Uncle Walter enlisted on the 20th of October 1916, he was twenty one years old. He was originally in the 50th battalion but soon after was transferred to the 43rd battalion. Traveling in the “Seang Bee” ship, he briefly landed in Egypt but then went on to Britain for further training. While on the ship and trying to do training Uncle Walter suffered a number of illnesses, e.g. Dobey Itch (fungal infection), and the Mumps. He also got tonsillitis and Influenza later on in his time at war. All of his illnesses may have been caused by the horrific and contaminated conditions in the trenches.
The 43rd battalion arrived on the Western Front in late December and spent 1917 in horrendous trench warfare in Flanders. The trenches were one of the worst things when fighting in France. Being so wet and muddy the soldiers had to put wooden slats on the sides of the trenches so the walls didn’t fall in. If you got stuck in the deep mud on the ground then you weren’t going to get out of them by yourself. They developed “duckboards”, the duckboards were placed on the ground so that you had somewhere stable to walk and wouldn’t sink in the mud. At times there would have been rats, food and faeces everywhere along with the decomposing bodies lying every which way.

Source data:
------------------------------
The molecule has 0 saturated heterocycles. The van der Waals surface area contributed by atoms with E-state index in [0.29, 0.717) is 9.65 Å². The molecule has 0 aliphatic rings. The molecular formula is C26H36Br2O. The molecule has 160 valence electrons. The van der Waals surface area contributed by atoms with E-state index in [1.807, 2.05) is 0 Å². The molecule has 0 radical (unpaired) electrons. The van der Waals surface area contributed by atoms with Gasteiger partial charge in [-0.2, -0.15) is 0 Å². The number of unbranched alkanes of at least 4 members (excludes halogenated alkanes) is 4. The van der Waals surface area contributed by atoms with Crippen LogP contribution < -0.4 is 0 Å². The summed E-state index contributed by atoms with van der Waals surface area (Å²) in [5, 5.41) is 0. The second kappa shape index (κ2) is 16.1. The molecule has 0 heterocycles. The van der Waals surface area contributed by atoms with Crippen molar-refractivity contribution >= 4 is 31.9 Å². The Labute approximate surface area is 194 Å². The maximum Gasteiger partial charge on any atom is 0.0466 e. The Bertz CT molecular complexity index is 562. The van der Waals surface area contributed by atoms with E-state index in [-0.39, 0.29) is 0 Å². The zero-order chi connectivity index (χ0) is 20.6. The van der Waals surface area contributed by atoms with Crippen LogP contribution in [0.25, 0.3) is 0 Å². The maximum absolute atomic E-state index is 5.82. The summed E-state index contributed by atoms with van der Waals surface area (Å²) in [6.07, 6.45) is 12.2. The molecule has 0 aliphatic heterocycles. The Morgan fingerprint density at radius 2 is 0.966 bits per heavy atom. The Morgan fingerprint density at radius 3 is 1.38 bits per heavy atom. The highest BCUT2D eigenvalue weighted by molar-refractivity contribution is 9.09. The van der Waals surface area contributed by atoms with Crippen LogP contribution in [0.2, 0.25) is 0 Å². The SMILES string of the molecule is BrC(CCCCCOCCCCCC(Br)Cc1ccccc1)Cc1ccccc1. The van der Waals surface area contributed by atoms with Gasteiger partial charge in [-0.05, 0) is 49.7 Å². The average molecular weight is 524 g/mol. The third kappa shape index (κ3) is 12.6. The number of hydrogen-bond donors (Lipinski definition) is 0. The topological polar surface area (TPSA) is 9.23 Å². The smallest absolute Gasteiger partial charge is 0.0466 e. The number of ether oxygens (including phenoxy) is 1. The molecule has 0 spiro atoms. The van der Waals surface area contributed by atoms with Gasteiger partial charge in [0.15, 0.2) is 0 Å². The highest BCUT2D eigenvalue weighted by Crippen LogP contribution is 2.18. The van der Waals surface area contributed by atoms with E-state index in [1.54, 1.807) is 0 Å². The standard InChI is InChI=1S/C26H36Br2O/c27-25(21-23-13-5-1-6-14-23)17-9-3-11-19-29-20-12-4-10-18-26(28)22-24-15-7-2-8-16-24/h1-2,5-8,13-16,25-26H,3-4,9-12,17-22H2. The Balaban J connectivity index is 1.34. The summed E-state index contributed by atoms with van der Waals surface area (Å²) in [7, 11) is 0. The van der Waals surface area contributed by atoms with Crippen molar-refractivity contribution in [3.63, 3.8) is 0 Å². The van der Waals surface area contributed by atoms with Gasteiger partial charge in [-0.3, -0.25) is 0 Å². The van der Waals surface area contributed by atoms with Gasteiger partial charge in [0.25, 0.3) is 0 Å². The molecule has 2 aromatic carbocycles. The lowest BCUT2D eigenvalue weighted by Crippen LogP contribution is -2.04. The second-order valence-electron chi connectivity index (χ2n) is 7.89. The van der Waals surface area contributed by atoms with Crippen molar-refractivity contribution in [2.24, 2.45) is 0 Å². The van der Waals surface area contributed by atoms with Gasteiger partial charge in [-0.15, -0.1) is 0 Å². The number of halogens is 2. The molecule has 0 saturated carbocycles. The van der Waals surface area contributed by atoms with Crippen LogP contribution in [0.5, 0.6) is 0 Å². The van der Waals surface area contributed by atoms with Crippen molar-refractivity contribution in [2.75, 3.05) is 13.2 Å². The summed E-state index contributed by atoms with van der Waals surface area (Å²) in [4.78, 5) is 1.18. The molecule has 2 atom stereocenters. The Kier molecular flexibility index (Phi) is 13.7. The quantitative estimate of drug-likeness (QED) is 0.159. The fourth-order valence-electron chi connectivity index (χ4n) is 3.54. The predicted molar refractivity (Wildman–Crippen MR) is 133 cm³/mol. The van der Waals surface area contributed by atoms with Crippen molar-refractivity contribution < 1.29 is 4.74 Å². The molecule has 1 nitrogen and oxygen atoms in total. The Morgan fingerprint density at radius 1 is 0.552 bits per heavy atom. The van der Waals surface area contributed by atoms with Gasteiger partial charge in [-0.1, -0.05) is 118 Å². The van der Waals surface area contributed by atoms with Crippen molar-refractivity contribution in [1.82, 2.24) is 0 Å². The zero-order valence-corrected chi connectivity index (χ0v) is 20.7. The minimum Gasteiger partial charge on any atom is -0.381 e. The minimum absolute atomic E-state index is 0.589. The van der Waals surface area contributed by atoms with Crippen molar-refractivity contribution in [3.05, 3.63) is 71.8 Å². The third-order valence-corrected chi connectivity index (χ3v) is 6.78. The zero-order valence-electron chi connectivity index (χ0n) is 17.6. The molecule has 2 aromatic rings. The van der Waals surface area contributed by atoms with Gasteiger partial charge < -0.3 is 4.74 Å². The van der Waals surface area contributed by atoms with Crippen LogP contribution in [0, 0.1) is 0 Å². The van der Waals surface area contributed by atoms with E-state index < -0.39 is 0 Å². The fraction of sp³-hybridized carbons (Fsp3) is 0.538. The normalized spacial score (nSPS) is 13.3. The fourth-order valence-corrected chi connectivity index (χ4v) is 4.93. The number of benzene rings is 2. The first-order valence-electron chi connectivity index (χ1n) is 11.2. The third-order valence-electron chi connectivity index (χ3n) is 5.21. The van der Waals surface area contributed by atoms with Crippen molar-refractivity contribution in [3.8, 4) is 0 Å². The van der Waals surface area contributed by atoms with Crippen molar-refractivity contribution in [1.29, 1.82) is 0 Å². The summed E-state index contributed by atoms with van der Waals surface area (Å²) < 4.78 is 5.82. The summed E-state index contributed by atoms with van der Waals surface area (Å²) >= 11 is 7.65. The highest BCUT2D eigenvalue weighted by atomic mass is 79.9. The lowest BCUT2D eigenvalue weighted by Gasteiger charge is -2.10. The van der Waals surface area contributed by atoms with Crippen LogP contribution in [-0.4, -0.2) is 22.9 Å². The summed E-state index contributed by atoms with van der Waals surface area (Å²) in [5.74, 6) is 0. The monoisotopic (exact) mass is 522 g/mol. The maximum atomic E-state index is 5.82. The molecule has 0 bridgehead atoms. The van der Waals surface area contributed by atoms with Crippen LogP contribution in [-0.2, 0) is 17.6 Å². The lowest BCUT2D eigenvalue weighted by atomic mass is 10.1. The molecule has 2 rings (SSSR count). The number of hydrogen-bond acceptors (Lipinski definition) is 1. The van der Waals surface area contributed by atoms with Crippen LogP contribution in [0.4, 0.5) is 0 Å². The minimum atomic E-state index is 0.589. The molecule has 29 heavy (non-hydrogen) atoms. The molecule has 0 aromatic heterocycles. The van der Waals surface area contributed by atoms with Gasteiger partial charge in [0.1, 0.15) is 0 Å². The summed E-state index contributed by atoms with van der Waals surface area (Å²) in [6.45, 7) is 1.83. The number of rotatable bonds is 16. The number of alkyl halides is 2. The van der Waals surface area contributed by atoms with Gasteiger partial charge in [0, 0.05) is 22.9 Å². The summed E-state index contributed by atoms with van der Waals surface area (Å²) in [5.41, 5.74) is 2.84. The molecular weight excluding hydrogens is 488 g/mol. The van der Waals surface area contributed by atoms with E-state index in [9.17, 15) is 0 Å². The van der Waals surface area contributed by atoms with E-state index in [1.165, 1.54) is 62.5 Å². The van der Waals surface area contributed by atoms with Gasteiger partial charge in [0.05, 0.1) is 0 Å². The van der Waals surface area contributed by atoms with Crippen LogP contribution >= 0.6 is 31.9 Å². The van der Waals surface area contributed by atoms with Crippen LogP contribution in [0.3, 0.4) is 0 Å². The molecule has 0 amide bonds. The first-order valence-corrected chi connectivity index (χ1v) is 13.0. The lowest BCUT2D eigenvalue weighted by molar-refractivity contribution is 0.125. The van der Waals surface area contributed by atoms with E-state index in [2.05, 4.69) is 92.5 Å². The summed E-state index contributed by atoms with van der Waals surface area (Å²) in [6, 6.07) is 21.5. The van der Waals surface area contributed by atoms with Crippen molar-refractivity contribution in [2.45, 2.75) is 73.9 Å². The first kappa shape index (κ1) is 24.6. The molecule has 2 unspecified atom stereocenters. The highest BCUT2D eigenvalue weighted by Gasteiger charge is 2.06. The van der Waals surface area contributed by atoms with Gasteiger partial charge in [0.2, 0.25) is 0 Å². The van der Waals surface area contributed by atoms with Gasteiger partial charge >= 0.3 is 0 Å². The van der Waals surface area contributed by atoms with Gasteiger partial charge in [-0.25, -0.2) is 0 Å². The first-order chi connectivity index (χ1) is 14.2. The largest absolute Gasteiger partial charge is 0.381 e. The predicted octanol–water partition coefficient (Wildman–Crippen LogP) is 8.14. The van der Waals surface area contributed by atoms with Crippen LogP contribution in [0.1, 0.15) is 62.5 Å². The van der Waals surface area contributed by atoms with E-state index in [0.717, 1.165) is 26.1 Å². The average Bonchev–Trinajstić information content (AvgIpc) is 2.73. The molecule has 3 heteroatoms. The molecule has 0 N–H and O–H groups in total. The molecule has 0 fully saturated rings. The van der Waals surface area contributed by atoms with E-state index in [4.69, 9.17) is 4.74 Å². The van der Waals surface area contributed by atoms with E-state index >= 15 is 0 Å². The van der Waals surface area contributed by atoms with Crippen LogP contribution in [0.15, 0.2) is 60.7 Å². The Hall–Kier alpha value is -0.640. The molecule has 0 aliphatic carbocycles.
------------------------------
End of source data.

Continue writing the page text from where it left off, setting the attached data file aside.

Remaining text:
The trenches were the living and fighting quarters for the men. The conditions in the trenches also caused a disease called trench foot. Trench foot is a disease that rots the flesh of the foot away caused by the foot always being wet, cold and constrained in boots for days on end. Uncle Walter was in hospital for several of the first battles. Although Uncle Walter did not get trench foot he did have illnesses that were caused from the lack of nutritious food and sanitary options in the trenches. This made his immune system extremely weak and caused him to get sick easily. As soon as he was fit and fairly strong again he was sent back to training or to fight in battles with his battalion.
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